Skip to content

Instantly share code, notes, and snippets.

@xkef xkef/README.md forked from magnetikonline/README.md
Created Apr 11, 2019

Embed
What would you like to do?
Setting Nginx FastCGI response buffer sizes.

Nginx FastCGI response buffer sizes

By default when Nginx starts receiving a response from a FastCGI backend (such as PHP-FPM) it will buffer the response in memory before delivering it to the client. Any response larger than the set buffer size is saved to a temporary file on disk.

This process is outlined at the Nginx ngx_http_fastcgi_module page manual page.

Introduction

Since disk is slow and memory is fast the aim is to get as many FastCGI responses passing only through memory. On the flip side we don't want to set an excessively large buffer as they are created and sized on a per request basis - it's not shared.

The related Nginx options are:

  • fastcgi_buffering first appeared in Nginx 1.5.6 (1.6.0 stable) and can be used to turn buffering completely on/off. It's on by default.

  • fastcgi_buffer_size is a special buffer space used to hold the first chunk of the FastCGI response, which is going to be the HTTP response headers.

    You shouldn't need to adjust this from the default - even if Nginx defaults to the smallest page size of 4KB (your platform will determine if 4/8k buffer) it should fit your typical HTTP header.

    The one exception I have seen are frameworks that push large amounts of cookie data via the Set-Cookie HTTP header during their user verification/login phase - blowing out the buffer and resulting in a HTTP 500 error. In those instances you will need to increase this buffer to 8k/16k/32k to fully accommodate your largest upstream HTTP header being pushed.

  • fastcgi_buffers controls the number and memory size of buffer segments used for the payload of the FastCGI response. Most, if not all of our tweaking will be around this setting for the remainder of this guide.

Determine actual FastCGI response sizes

By grepping our Nginx access logs we can determine both maximum and average response sizes. The basis of this awk recipe was lifted from here:

$ awk '($9 ~ /200/) { i++;sum+=$10;max=$10>max?$10:max; } END { printf("Maximum: %d\nAverage: %d\n",max,i?sum/i:0); }' access.log

# Maximum: 76716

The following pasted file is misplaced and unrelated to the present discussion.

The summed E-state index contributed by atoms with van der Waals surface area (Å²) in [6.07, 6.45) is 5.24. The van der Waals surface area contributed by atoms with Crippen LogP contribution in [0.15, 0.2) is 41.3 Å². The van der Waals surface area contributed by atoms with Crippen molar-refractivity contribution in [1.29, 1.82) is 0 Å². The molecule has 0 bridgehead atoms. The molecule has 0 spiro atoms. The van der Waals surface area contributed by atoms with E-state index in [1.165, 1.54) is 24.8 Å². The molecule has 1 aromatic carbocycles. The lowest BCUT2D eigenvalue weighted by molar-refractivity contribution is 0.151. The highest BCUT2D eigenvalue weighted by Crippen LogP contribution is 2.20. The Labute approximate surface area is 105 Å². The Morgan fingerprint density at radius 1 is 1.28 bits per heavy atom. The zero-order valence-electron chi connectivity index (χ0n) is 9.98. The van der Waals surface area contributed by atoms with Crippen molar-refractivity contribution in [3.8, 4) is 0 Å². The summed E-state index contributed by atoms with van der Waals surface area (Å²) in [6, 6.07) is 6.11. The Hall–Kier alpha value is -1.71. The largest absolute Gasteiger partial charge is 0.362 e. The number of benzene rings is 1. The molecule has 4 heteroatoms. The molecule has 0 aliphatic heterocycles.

# Average: 10358

Note: these recipes are going to report on all access requests returning an HTTP 200 code, you might want to split out just FastCGI requests into a separate Nginx access log for reporting, like so (PHP-FPM here):

location ~ "\.php$" {
	fastcgi_index index.php;
	if (!-f $realpath_root$fastcgi_script_name) {
		return 404;
	}

	include /etc/nginx/fastcgi_params;
	fastcgi_pass unix:/run/php5/php-fpm.sock;

	# output just FastCGI requests to it's own Nginx log file
	access_log /var/log/nginx/phpfpmonly-access.log;
}

With these values in hand we are now much better equipped to set fastcgi_buffers.

Setting the buffer size

The fastcgi_buffers setting takes two values, buffer segment count and memory size, by default it will be:

fastcgi_buffers 8 4k|8k;

So a total of 8 buffer segments at either 4k/8k, which is determined by the platform memory page size. For Debian/Ubuntu Linux that turns out to be 4096 bytes (4K) - so a default total buffer size of 32KB.

Based on the maximum/average response sizes determined above we can now raise/lower these values to suit. I typically keep buffer size at the default (memory page size) and adjust only the buffer segment count to a value for keep the bulk/all responses handled fully in buffer RAM.

The default memory page size (in bytes) for an operating system can be determined by the following command:

$ getconf PAGESIZE

If you response size average tips on the higher side you might want to alternatively lower the buffer segment count and raise the memory size in page size multiples (8k/16k/32k).

Verifying results

We can see how often FastCGI responses are being saved to disk by grepping our Nginx error log(s):

$ cat error.log | grep --extended-regexp "\[warn\].+buffered"

# will return lines like:
YYYY/MM/DD HH:MM:SS [warn] 1234#0: *123456 an upstream response is buffered to a temporary file...

Remember its not necessarily a bad situation to have some larger responses buffered to disk - aim for a balance where only a small portion of your largest responses are handled in this way.

The alternative of ramping up fastcgi_buffers to excessive number and/or size values to fit all FastCGI responses purely in RAM is something I would strongly recommend against, as unless your Nginx server is only receiving a few concurrent requests at any one time - you risk exhausting your available system memory.

Sign up for free to join this conversation on GitHub. Already have an account? Sign in to comment
You can’t perform that action at this time.